How to prevent person-to-person transmission of monkeypox

A patient is considered infectious 5 days prior to rash onset until crusting of skin lesions. Person-to-person transmission occurs through exposure to large respiratory droplets, which can be projected as far as 6 feet. It can also be transmitted by way of exposure to mucous membranes (eyes, nose, mouth), direct contact with body fluids or lesions, and indirect contact with lesions, such as through contaminated clothing or linens. 

PPE for EMS personnel managing patients suspected of infection with monkeypox

To guard against the possibility of airborne transmission, EMS personnel should strictly adhere to standard, contact and airborne precautions. This includes a NIOSH-approved, fit-tested N-95 respirator, gown, gloves and eye protection with face shield or goggles.

Implementing a hierarchy of controls in EMS care

  • Separate the driver compartment from the patient compartment.
  • Turn the exhaust fan on high in the patient compartment, if so equipped.
  • Adjust air handling to introduce fresh air in both compartments if possible.
  • Driver should wear an N-95 respirator if isolation of driver compartment cannot be verified.
  • Limit the number of personnel making patient contact.
  • Use PPE checklists for donning and doffing, ideally with a trained observer. See NETEC’s guide on the role of the trained observer.
  • Exercise caution when performing aerosol-producing procedures, e.g., endotracheal intubation, airway suctioning, CPAP/BiPAP, CPR. Only perform these procedures if medically necessary and cannot be postponed.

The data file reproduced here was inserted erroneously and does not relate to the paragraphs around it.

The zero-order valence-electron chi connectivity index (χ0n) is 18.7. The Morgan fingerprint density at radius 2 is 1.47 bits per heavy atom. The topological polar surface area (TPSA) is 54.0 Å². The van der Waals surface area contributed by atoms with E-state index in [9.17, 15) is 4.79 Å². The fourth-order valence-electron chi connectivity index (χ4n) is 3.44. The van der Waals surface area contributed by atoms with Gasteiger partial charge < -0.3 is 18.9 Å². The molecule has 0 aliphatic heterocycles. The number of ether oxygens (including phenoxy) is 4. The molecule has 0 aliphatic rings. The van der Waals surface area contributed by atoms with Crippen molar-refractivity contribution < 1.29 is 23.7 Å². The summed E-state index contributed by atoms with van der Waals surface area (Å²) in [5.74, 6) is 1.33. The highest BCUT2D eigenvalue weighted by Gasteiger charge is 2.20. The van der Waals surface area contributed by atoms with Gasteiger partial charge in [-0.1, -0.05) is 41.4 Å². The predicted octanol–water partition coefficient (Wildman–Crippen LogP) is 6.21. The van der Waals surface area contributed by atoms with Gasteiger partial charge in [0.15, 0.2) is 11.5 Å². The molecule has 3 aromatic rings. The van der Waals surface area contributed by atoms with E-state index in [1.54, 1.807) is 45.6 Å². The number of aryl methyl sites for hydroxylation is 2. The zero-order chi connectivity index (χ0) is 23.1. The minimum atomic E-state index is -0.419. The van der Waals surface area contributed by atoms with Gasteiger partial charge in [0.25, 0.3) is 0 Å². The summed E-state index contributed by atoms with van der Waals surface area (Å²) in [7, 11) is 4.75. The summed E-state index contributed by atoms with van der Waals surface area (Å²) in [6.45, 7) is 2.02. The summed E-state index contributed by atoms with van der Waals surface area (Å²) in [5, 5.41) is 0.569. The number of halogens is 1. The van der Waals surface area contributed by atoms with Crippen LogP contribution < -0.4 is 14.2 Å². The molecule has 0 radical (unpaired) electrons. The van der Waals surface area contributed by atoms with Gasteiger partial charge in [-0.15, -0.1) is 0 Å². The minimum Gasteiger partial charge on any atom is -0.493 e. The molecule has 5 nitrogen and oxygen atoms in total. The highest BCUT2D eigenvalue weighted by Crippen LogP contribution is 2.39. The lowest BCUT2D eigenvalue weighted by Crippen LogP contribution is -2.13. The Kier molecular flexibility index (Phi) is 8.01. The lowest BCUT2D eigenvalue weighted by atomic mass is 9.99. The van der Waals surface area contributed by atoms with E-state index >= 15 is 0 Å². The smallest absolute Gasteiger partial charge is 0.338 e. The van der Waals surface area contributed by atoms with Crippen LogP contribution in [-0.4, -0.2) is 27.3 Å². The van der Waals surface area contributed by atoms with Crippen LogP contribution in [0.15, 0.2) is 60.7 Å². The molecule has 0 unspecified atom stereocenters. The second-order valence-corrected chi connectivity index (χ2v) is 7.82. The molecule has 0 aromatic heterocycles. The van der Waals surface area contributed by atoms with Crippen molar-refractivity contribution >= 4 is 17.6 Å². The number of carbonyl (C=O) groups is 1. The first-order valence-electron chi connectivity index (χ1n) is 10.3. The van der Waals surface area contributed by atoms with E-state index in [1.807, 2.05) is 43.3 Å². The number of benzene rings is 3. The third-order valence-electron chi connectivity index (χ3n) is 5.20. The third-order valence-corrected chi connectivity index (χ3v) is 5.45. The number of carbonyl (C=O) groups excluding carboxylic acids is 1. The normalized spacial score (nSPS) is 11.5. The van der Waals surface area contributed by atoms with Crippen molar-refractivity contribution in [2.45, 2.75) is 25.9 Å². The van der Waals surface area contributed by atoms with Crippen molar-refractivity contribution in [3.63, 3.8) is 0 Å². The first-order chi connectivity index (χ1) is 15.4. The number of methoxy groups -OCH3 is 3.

• Clean and disinfect all surfaces of the ambulance and equipment with an EPA-registered hospital grade disinfectant. Look for disinfectants with a label claim against vaccinia.

Infection prevention and waste management when caring for a patient with monkeypox

Apply a surgical mask to the patient if tolerated and consider covering the patient with an impervious sheet if rash is present.

Monitor personnel for signs and symptoms of illness for 21 days after transport if the patient is confirmed to have monkeypox.

Monkeypox contaminated waste must be managed as a Category A waste pathogen, requiring specific waste handling, transporting and final disposal protocols. To determine if this waste may be exempt from category A Infectious Substance Regulations, contact the local public health authorities for further guidance.

Informing healthcare personnel and public health authorities of a suspected case of monkeypox

If you suspect a case of monkeypox, contact your state health department for possible initiation of special pathogen transport protocols, or the CDC’s monkeypox call center through the CDC Emergency Operations Center (770-488-7100).

Inform other responding personnel if a risk of monkeypox is suspected and prevent unprotected exposure to the patient.

Inform supervisory personnel – some communities may have dedicated transport teams and/or designated facilities for transport and management of patients suspected or confirmed to be infected with special pathogens.

Inform the receiving facility, as soon as possible, that you suspect a patient may be infected with Monkeypox, so that space is made available to properly isolate the patient on arrival (airborne isolation room if available) and that receiving healthcare personnel are in appropriate PPE.

Additional resources for EMS management of monkeypox